In addition to these preoperative measurements, several postoperative evaluations were made, including measurements of near visual acuity, the average reading score using the Radner reading charts at 40 cm, and amplitudes of subjective and objective accommodation. In this study, we report the measurements of accommodative amplitudes performed between 330 and 420 days postoperatively (as per individual Case Report Form 5 of the ISO norm).
Subjective and Objective Accommodation
Subjective accommodation was assessed by defocus curves in all three groups. Each defocus curve was obtained monocularly using the corrected distance refraction and under controlled low ambient light conditions resulting in mesopic pupil diameters. The visual acuity was measured as a function of defocus imposed by spectacle lenses with a dioptric power ranging from +2.00 to −5.00 D in steps of 0.50 D.
Measurements of objective accommodation were performed with the WAM-5500 open-field Auto Ref/Keratometer (Grand Seiko, Tokyo, Japan). During the evaluations, the device was operated in high-speed mode, allowing more than five measurements of refraction and pupil diameter per second, under the control of custom C++ software acquired data directly from the WAM-5500 serial port. During the measurements, the spherical equivalent of the eye was measured monocularly while the patient was looking at a slowly approaching target through an open-field, semi-transparent screen. A starting value of −0.17 D was set for the far point positioned 5.8 m away from the patient's eye. This value was further subtracted when determining the accommodative amplitude of the eye.
The patients in both IOL groups were examined with corrected distance refraction by appropriate spectacles. Contact lenses were provided to correct distance vision of the eyes from the control group.
The R software for statistical computing (#R version 3.2.4, JMP; SAS Inc., Cary, NC) and OriginPro (version 8; OriginLab Corporation, Northampton, MA) software were employed for the statistical analysis. In all cases, we examined the normality of the data samples with the Kolmogorov–Smirnov or Shapiro–Wilk tests. The parametric analysis (providing higher statistical power) of both paired and unpaired data was done using the Student's t test. We performed the Wilcoxon–Mann–Whitney rank sum test for assessing the statistical difference between the samples when the parametric analysis was not applicable (ie, when the normality assumption was not met). The Rho de Spearman non-linear rank correlation U test was applied to determine the correlation between data samples. A P value of less than .05 was considered statistically significant.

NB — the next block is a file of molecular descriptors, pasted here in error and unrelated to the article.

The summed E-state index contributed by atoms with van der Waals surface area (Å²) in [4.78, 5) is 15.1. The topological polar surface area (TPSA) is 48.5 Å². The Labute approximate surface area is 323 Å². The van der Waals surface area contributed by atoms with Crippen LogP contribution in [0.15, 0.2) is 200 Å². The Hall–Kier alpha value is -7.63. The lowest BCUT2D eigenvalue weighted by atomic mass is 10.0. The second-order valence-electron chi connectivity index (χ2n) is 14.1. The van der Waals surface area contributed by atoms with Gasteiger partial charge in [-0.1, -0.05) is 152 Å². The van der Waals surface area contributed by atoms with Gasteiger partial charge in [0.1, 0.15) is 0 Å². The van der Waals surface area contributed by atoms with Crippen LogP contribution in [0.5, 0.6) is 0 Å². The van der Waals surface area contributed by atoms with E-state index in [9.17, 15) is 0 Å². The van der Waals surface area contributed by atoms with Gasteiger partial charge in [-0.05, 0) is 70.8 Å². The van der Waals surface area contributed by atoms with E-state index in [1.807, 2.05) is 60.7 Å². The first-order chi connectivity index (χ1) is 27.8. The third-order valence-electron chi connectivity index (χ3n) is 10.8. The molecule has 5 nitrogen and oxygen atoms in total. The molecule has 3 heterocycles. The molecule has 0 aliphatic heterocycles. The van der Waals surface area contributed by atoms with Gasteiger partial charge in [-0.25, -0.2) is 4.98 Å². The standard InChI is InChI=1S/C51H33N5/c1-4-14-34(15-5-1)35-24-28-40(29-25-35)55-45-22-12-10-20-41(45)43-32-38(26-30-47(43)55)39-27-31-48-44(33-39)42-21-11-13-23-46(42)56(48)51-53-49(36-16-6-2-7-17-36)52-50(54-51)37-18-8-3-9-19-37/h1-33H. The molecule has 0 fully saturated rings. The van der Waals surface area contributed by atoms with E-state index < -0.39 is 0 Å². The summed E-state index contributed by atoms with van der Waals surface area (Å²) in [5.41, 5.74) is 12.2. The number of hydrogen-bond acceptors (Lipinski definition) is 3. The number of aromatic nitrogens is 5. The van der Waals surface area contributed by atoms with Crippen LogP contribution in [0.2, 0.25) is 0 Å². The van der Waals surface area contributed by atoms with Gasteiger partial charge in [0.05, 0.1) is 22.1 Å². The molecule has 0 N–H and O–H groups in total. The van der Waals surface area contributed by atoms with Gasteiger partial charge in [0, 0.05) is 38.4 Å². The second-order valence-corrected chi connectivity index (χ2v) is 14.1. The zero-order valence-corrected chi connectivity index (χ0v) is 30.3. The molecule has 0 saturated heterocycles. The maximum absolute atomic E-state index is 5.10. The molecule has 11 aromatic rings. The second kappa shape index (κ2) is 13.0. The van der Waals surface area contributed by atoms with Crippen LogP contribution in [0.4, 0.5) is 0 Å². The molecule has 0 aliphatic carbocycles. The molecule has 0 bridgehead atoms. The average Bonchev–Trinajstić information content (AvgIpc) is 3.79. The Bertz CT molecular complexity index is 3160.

Defocus Curves and Depth of Focus
Figure 1 shows the mean defocus curves of all three groups. The accommodative group yielded a significantly higher visual acuity over a defocus range of −0.50 to −5.00 D (P < 10−5) with no significant difference at zero defocus (P = .46) compared to the monofocal group. In turn, the control group revealed significantly better visual acuities compared to both the accommodative and monofocal groups in a defocus range of −0.50 to −5.00 D (P < 2.5 × 10−7) and at zero defocus (P < 6.5 × 10−6).
Mean defocus curves of the accommodative (red), monofocal (blue), and control (green) groups. D = diopters
To benchmark the accommodative performance of the accommodative group against the control group, the mean defocus curves were also calculated as percentages of the mean visual acuity values of the control group. Figure C (available in the online version of this article) depicts the mean relative defocus curves of the accommodative and monofocal groups as percentages of the corresponding visual acuities obtained in the control group. It can be seen from the plot that the accommodative eyes showed more than 50% of the visual acuities of the control eyes at a defocus of up to −3.50 D, whereas the same visual acuities were observed in the monofocal group only at a defocus not exceeding −1.00 D.
Defocus curves of the accommodative (blue) and monofocal (red) groups. D = diopters
By analyzing the individual defocus curves of the eyes, the average dependencies of the depth of focus (depth of focus) on the visual acuity were determined. We defined the depth of focus as the width of the defocus curve (in diopters) at a chosen level of visual acuity. Linear interpolation was additionally applied to obtain data between the measured visual acuity points, discretized with an interval of 0.50 D. Figure D (available in the online version of this article) represents the mean depth of focus for the accommodative and mono-focal eyes. We did not include depth of focus data for the control eyes because these eyes revealed large depth of focus values exceeding the available defocus range.
Mean depth of focus of the accommodative (blue) and monofocal (red) intraocular lenses. D = diopters
As can be seen from the plots in Figure D (available in the online version of this article), the accommodative group showed a systematic and almost constant value outperformance of 2.52 ± 0.03 D in the depth of focus for visual acuities ranging from 0.3 to 0.8 (decimal units) (20/63 to 20/25 Snellen); hereafter, the notation mean ± standard deviation is used for the results. In a wider visual acuity range from 0.2 to 1.0 (20/100 to 20/20 Snellen), the accommodative group confirmed a significantly greater depth of focus compared to the monofocal group (P < 4.8 × 10−4).